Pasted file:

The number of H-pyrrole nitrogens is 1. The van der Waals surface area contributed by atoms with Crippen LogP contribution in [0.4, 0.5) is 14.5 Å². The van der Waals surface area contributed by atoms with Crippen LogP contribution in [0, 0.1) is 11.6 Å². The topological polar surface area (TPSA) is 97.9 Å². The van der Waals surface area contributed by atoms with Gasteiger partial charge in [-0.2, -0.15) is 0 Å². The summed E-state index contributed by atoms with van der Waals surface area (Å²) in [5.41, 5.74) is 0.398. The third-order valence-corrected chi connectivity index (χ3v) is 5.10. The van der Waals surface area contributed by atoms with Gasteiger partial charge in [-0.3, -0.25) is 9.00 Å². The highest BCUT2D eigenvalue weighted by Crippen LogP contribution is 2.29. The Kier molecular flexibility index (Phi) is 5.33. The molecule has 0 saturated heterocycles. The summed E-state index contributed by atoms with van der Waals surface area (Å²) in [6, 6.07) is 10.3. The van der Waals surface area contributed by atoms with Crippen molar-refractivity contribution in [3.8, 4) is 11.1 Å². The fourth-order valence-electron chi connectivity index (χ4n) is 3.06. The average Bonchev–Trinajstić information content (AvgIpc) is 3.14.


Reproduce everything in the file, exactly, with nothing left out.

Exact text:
The number of H-pyrrole nitrogens is 1. The van der Waals surface area contributed by atoms with Crippen LogP contribution in [0.4, 0.5) is 14.5 Å². The van der Waals surface area contributed by atoms with Crippen LogP contribution in [0, 0.1) is 11.6 Å². The topological polar surface area (TPSA) is 97.9 Å². The van der Waals surface area contributed by atoms with Gasteiger partial charge in [-0.2, -0.15) is 0 Å². The summed E-state index contributed by atoms with van der Waals surface area (Å²) in [5.41, 5.74) is 0.398. The third-order valence-corrected chi connectivity index (χ3v) is 5.10. The van der Waals surface area contributed by atoms with Gasteiger partial charge in [-0.3, -0.25) is 9.00 Å². The highest BCUT2D eigenvalue weighted by Crippen LogP contribution is 2.29. The Kier molecular flexibility index (Phi) is 5.33. The molecule has 0 saturated heterocycles. The summed E-state index contributed by atoms with van der Waals surface area (Å²) in [6, 6.07) is 10.3. The van der Waals surface area contributed by atoms with Crippen molar-refractivity contribution in [3.8, 4) is 11.1 Å². The fourth-order valence-electron chi connectivity index (χ4n) is 3.06. The average Bonchev–Trinajstić information content (AvgIpc) is 3.14.